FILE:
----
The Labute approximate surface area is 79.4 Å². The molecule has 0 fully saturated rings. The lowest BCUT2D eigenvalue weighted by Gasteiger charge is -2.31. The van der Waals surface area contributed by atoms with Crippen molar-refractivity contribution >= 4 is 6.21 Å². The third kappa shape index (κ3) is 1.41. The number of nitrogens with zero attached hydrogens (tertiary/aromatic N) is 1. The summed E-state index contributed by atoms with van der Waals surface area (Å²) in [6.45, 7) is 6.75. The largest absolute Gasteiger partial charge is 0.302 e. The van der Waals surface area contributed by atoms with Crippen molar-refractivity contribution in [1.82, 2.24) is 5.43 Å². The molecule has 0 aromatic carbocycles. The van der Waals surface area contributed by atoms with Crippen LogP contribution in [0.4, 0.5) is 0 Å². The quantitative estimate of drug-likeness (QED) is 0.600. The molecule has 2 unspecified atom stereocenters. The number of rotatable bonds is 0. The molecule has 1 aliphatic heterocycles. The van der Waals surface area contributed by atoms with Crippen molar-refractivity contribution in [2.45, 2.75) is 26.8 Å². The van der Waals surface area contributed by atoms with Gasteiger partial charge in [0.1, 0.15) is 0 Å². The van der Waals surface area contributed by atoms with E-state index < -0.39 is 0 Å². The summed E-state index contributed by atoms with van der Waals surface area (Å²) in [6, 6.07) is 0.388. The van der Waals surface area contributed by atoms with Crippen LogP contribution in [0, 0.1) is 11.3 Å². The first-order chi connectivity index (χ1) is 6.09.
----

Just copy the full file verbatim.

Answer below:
The Labute approximate surface area is 79.4 Å². The molecule has 0 fully saturated rings. The lowest BCUT2D eigenvalue weighted by Gasteiger charge is -2.31. The van der Waals surface area contributed by atoms with Crippen molar-refractivity contribution >= 4 is 6.21 Å². The third kappa shape index (κ3) is 1.41. The number of nitrogens with zero attached hydrogens (tertiary/aromatic N) is 1. The summed E-state index contributed by atoms with van der Waals surface area (Å²) in [6.45, 7) is 6.75. The largest absolute Gasteiger partial charge is 0.302 e. The van der Waals surface area contributed by atoms with Crippen molar-refractivity contribution in [1.82, 2.24) is 5.43 Å². The molecule has 0 aromatic carbocycles. The van der Waals surface area contributed by atoms with Crippen LogP contribution in [0.4, 0.5) is 0 Å². The quantitative estimate of drug-likeness (QED) is 0.600. The molecule has 2 unspecified atom stereocenters. The number of rotatable bonds is 0. The molecule has 1 aliphatic heterocycles. The van der Waals surface area contributed by atoms with Crippen molar-refractivity contribution in [2.45, 2.75) is 26.8 Å². The van der Waals surface area contributed by atoms with Gasteiger partial charge in [0.1, 0.15) is 0 Å². The van der Waals surface area contributed by atoms with E-state index < -0.39 is 0 Å². The summed E-state index contributed by atoms with van der Waals surface area (Å²) in [6, 6.07) is 0.388. The van der Waals surface area contributed by atoms with Crippen LogP contribution in [0, 0.1) is 11.3 Å². The first-order chi connectivity index (χ1) is 6.09.